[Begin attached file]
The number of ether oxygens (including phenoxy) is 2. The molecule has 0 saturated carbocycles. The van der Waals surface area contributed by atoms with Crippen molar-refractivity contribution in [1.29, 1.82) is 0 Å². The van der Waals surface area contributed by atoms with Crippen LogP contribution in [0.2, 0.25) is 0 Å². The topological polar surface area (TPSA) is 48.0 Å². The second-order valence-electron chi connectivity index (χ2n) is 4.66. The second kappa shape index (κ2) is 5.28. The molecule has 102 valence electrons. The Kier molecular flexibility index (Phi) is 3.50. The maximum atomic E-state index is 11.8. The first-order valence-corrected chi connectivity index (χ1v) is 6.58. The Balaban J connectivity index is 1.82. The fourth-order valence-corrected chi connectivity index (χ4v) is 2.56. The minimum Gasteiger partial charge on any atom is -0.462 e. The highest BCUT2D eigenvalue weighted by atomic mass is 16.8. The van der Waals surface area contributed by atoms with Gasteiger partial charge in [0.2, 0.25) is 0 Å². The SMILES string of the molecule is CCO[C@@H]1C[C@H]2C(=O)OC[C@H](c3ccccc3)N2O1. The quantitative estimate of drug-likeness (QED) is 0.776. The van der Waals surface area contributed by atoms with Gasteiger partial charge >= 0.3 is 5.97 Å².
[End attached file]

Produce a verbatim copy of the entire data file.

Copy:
The number of ether oxygens (including phenoxy) is 2. The molecule has 0 saturated carbocycles. The van der Waals surface area contributed by atoms with Crippen molar-refractivity contribution in [1.29, 1.82) is 0 Å². The van der Waals surface area contributed by atoms with Crippen LogP contribution in [0.2, 0.25) is 0 Å². The topological polar surface area (TPSA) is 48.0 Å². The second-order valence-electron chi connectivity index (χ2n) is 4.66. The second kappa shape index (κ2) is 5.28. The molecule has 102 valence electrons. The Kier molecular flexibility index (Phi) is 3.50. The maximum atomic E-state index is 11.8. The first-order valence-corrected chi connectivity index (χ1v) is 6.58. The Balaban J connectivity index is 1.82. The fourth-order valence-corrected chi connectivity index (χ4v) is 2.56. The minimum Gasteiger partial charge on any atom is -0.462 e. The highest BCUT2D eigenvalue weighted by atomic mass is 16.8. The van der Waals surface area contributed by atoms with Gasteiger partial charge in [0.2, 0.25) is 0 Å². The SMILES string of the molecule is CCO[C@@H]1C[C@H]2C(=O)OC[C@H](c3ccccc3)N2O1. The quantitative estimate of drug-likeness (QED) is 0.776. The van der Waals surface area contributed by atoms with Gasteiger partial charge >= 0.3 is 5.97 Å².